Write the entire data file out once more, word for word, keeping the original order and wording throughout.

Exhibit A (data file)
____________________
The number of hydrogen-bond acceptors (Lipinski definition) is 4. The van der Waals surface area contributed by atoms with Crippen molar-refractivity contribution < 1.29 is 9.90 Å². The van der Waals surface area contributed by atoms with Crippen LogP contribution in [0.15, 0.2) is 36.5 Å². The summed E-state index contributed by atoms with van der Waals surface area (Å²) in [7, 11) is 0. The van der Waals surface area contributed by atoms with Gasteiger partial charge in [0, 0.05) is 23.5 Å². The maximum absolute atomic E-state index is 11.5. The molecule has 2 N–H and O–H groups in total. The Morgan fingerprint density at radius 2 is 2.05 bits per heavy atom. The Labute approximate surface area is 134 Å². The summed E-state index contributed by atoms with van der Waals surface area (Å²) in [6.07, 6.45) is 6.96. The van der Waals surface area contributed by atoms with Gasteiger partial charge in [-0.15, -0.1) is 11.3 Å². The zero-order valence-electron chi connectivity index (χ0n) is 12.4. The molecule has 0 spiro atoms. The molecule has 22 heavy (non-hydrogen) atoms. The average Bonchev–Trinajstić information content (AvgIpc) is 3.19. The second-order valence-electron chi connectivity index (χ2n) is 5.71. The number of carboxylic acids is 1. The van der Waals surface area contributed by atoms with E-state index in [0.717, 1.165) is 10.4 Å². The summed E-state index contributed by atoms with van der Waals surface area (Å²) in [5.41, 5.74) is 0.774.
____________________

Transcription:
The number of hydrogen-bond acceptors (Lipinski definition) is 4. The van der Waals surface area contributed by atoms with Crippen molar-refractivity contribution < 1.29 is 9.90 Å². The van der Waals surface area contributed by atoms with Crippen LogP contribution in [0.15, 0.2) is 36.5 Å². The summed E-state index contributed by atoms with van der Waals surface area (Å²) in [7, 11) is 0. The van der Waals surface area contributed by atoms with Gasteiger partial charge in [0, 0.05) is 23.5 Å². The maximum absolute atomic E-state index is 11.5. The molecule has 2 N–H and O–H groups in total. The Morgan fingerprint density at radius 2 is 2.05 bits per heavy atom. The Labute approximate surface area is 134 Å². The summed E-state index contributed by atoms with van der Waals surface area (Å²) in [6.07, 6.45) is 6.96. The van der Waals surface area contributed by atoms with Gasteiger partial charge in [-0.15, -0.1) is 11.3 Å². The zero-order valence-electron chi connectivity index (χ0n) is 12.4. The molecule has 0 spiro atoms. The molecule has 22 heavy (non-hydrogen) atoms. The average Bonchev–Trinajstić information content (AvgIpc) is 3.19. The second-order valence-electron chi connectivity index (χ2n) is 5.71. The number of carboxylic acids is 1. The van der Waals surface area contributed by atoms with E-state index in [0.717, 1.165) is 10.4 Å². The summed E-state index contributed by atoms with van der Waals surface area (Å²) in [5.41, 5.74) is 0.774.